Rounding out the LED signage at SunTrust Park will be a handful of closed-captioning displays, sponsorship signage (including an LED sign in place of the iconic Chik-Fil-A cow’s sandwich board), highway marquees, and plaza displays. The plaza will also feature a giant baseball wrapped in a spherical NanoLumens LED display.
To IP or Not To IP, That Is the Question
To implement their creative vision, the Braves turned to Alpha Video for assistance with vendor and equipment selection. The Braves deliberated going all-in on IP and eventually decided on a hybrid approach. The team, with the help of Alpha Video, chose a Grass Valley hybrid router that can serve the current need to deliver 1080p/60 video throughout the stadium with the option to upgrade in the future as IP-based technologies become more commonplace.
“Since IP standards continue to evolve and were not as evolved when the Braves had to make a final purchasing decision as they are today, a hybrid approach made sense for a variety of reasons,” explains Jeff Volk, VP/director, sports and entertainment, Alpha Video. “It allows us to give the Braves an IP infrastructure today that they can use to interface with their primary production partners, should they have trucks with IP technologies today. Further, while technologies like 4K and high frame rate were not requirements of the Braves today, the IP infrastructure allows them to easily add those technologies when and if they choose to deploy them.”
The Braves also decided on a full suite of gear from Ross Video, including the company’s Acuity production switcher, XPression character generators, and XPression Tessera graphics designer/controller.
“We went with the Ross package. … Everything works really, really well together that way, [which is] something that we didn’t have over at Turner Field,” says Cunningham. “I believe that’s going to improve our workflow and overall product here at SunTrust Park.”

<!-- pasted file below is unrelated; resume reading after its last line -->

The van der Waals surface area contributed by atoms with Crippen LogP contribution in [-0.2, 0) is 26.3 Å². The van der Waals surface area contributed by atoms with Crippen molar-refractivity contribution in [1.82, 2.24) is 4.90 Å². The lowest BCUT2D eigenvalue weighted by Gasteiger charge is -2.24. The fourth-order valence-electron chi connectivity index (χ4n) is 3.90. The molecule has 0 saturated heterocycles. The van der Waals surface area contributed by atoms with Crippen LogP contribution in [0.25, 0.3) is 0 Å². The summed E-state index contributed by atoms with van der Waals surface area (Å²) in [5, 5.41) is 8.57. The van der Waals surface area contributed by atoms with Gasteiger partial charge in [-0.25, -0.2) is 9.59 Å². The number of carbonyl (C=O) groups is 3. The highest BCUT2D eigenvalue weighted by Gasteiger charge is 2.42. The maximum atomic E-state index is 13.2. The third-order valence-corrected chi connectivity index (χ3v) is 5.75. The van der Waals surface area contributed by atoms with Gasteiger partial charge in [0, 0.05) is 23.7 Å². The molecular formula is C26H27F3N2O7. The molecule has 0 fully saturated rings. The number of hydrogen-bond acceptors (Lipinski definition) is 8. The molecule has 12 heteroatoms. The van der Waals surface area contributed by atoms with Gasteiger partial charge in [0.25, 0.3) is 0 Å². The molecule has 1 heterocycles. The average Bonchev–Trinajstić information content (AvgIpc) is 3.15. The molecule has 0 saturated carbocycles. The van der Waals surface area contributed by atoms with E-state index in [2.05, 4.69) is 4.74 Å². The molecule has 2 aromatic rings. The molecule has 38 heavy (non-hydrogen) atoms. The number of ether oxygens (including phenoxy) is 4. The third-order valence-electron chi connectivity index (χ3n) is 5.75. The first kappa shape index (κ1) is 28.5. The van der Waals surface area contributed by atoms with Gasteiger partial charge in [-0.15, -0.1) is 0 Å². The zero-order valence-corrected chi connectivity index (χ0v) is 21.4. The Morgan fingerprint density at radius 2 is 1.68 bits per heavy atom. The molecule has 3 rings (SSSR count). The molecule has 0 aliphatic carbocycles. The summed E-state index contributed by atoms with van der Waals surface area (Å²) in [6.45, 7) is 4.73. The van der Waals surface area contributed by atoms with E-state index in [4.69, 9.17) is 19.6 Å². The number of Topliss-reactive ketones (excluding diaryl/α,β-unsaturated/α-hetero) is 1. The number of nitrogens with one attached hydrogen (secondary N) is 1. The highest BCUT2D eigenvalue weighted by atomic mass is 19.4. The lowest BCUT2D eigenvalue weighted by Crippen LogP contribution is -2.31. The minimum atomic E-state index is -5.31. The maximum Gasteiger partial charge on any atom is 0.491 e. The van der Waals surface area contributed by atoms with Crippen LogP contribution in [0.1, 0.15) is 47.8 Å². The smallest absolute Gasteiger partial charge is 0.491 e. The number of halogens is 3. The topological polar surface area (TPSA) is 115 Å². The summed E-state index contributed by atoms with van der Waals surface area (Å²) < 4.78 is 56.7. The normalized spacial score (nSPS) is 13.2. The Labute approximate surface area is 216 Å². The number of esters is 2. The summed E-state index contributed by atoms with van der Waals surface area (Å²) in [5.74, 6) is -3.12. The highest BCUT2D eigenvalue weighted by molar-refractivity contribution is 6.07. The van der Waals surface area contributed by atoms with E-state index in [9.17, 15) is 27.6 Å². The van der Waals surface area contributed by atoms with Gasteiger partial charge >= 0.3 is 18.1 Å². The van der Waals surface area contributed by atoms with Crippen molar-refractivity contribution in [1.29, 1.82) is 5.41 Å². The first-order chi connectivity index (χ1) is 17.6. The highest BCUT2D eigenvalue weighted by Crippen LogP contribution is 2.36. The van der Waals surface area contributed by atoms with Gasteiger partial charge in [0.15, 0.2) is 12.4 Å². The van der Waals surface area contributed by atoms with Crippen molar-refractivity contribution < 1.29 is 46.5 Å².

Rounding out the big-ticket items in the press-level video-control room, the Braves selected Evertz DreamCatcher for replay. It will take in the truck feeds and enable Cunningham’s team to cut its own unique show for BravesVision.
“Our LED boards should look significantly different with this equipment and allow us to [work] easily without too much disruption inside the control room,” says Cunningham. “A lot of the workflow efficiencies aren’t really noticed by the fans — it’s more efficiencies that are behind the scenes — [but] I think it’s going to translate to where the fans can actually see the difference.”
Lighting and Sound Play Their Part
It’s no secret that fans have come to expect an in-venue videoboard show that replicates the at-home broadcast experience. And, while the Braves have certainly accomplished that with BravesVision, the team has a number of other fan-engagement elements up its sleeve.
According to Cunningham, the team is particularly excited about its Cisco IPTV system, which will keep fans informed and engaged with the game no matter where they are in the stadium; its LED light system, which will be incorporated into the overall game presentation; and its WJHW-designed audio system, which will give the team the ability to play with stereo effects, chase effects, and more.
Lastly, up in the Xfinity Rooftop, the Braves have partnered with Georgia Tech and others to experiment with virtual reality and see how fans interact with VR as part of their overall game experience.
All photo renderings courtesy of the Atlanta Braves.